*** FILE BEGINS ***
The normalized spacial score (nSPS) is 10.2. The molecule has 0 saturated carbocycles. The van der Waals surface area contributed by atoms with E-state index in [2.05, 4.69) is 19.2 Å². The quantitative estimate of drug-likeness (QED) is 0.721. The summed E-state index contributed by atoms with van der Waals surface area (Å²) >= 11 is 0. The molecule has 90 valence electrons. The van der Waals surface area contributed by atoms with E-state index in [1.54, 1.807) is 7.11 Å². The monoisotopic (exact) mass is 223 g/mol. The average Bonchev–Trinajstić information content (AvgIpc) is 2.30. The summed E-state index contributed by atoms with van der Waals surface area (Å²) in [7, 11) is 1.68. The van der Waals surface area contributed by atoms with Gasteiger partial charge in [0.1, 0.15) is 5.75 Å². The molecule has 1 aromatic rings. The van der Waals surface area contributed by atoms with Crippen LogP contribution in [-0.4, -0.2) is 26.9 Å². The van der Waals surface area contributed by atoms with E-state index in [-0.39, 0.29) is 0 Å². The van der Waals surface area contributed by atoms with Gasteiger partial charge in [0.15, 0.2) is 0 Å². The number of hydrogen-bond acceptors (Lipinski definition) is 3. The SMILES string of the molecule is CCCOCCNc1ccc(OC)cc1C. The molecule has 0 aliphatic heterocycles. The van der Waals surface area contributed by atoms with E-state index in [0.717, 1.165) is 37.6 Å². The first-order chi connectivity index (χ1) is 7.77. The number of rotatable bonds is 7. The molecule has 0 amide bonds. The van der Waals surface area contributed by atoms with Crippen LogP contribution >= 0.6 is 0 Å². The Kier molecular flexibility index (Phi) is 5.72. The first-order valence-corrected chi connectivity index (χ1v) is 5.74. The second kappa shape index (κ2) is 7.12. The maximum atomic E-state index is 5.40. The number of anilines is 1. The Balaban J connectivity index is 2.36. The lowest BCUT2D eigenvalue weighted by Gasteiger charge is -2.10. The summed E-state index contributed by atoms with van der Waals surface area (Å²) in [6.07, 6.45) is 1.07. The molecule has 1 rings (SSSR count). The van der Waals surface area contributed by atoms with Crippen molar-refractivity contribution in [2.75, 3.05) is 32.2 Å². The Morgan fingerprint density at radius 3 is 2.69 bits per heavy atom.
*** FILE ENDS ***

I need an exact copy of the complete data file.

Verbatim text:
The normalized spacial score (nSPS) is 10.2. The molecule has 0 saturated carbocycles. The van der Waals surface area contributed by atoms with E-state index in [2.05, 4.69) is 19.2 Å². The quantitative estimate of drug-likeness (QED) is 0.721. The summed E-state index contributed by atoms with van der Waals surface area (Å²) >= 11 is 0. The molecule has 90 valence electrons. The van der Waals surface area contributed by atoms with E-state index in [1.54, 1.807) is 7.11 Å². The monoisotopic (exact) mass is 223 g/mol. The average Bonchev–Trinajstić information content (AvgIpc) is 2.30. The summed E-state index contributed by atoms with van der Waals surface area (Å²) in [7, 11) is 1.68. The van der Waals surface area contributed by atoms with Gasteiger partial charge in [0.1, 0.15) is 5.75 Å². The molecule has 1 aromatic rings. The van der Waals surface area contributed by atoms with Crippen LogP contribution in [-0.4, -0.2) is 26.9 Å². The van der Waals surface area contributed by atoms with E-state index in [-0.39, 0.29) is 0 Å². The van der Waals surface area contributed by atoms with Gasteiger partial charge in [0.15, 0.2) is 0 Å². The number of hydrogen-bond acceptors (Lipinski definition) is 3. The SMILES string of the molecule is CCCOCCNc1ccc(OC)cc1C. The molecule has 0 aliphatic heterocycles. The van der Waals surface area contributed by atoms with E-state index in [0.717, 1.165) is 37.6 Å². The first-order chi connectivity index (χ1) is 7.77. The number of rotatable bonds is 7. The molecule has 0 amide bonds. The van der Waals surface area contributed by atoms with Crippen LogP contribution >= 0.6 is 0 Å². The Kier molecular flexibility index (Phi) is 5.72. The first-order valence-corrected chi connectivity index (χ1v) is 5.74. The second kappa shape index (κ2) is 7.12. The maximum atomic E-state index is 5.40. The number of anilines is 1. The Balaban J connectivity index is 2.36. The lowest BCUT2D eigenvalue weighted by Gasteiger charge is -2.10. The summed E-state index contributed by atoms with van der Waals surface area (Å²) in [6.07, 6.45) is 1.07. The molecule has 1 rings (SSSR count). The van der Waals surface area contributed by atoms with Crippen molar-refractivity contribution in [2.75, 3.05) is 32.2 Å². The Morgan fingerprint density at radius 3 is 2.69 bits per heavy atom.